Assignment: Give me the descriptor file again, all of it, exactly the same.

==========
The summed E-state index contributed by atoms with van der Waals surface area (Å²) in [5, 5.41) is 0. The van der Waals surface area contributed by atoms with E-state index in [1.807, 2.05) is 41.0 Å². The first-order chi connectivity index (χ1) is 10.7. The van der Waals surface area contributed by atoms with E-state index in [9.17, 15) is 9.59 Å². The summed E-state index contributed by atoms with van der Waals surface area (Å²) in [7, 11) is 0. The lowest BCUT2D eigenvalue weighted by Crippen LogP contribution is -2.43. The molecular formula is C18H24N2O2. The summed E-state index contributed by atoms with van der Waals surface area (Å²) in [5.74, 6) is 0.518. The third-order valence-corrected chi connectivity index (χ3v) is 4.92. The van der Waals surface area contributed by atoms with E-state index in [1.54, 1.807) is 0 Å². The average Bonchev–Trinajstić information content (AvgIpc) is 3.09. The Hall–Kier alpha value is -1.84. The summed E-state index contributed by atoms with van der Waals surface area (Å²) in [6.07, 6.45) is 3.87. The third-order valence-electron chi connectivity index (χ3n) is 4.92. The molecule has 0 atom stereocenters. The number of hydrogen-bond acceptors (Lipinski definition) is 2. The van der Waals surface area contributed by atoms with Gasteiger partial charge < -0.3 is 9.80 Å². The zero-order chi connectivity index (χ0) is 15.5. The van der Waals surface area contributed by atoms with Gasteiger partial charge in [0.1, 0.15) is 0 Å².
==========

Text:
The summed E-state index contributed by atoms with van der Waals surface area (Å²) in [5, 5.41) is 0. The van der Waals surface area contributed by atoms with E-state index in [1.807, 2.05) is 41.0 Å². The first-order chi connectivity index (χ1) is 10.7. The van der Waals surface area contributed by atoms with E-state index in [9.17, 15) is 9.59 Å². The summed E-state index contributed by atoms with van der Waals surface area (Å²) in [7, 11) is 0. The lowest BCUT2D eigenvalue weighted by Crippen LogP contribution is -2.43. The molecular formula is C18H24N2O2. The summed E-state index contributed by atoms with van der Waals surface area (Å²) in [5.74, 6) is 0.518. The third-order valence-corrected chi connectivity index (χ3v) is 4.92. The van der Waals surface area contributed by atoms with E-state index in [1.54, 1.807) is 0 Å². The average Bonchev–Trinajstić information content (AvgIpc) is 3.09. The Hall–Kier alpha value is -1.84. The summed E-state index contributed by atoms with van der Waals surface area (Å²) in [6.07, 6.45) is 3.87. The third-order valence-electron chi connectivity index (χ3n) is 4.92. The molecule has 0 atom stereocenters. The number of hydrogen-bond acceptors (Lipinski definition) is 2. The van der Waals surface area contributed by atoms with Gasteiger partial charge < -0.3 is 9.80 Å². The zero-order chi connectivity index (χ0) is 15.5. The van der Waals surface area contributed by atoms with Gasteiger partial charge in [0.1, 0.15) is 0 Å².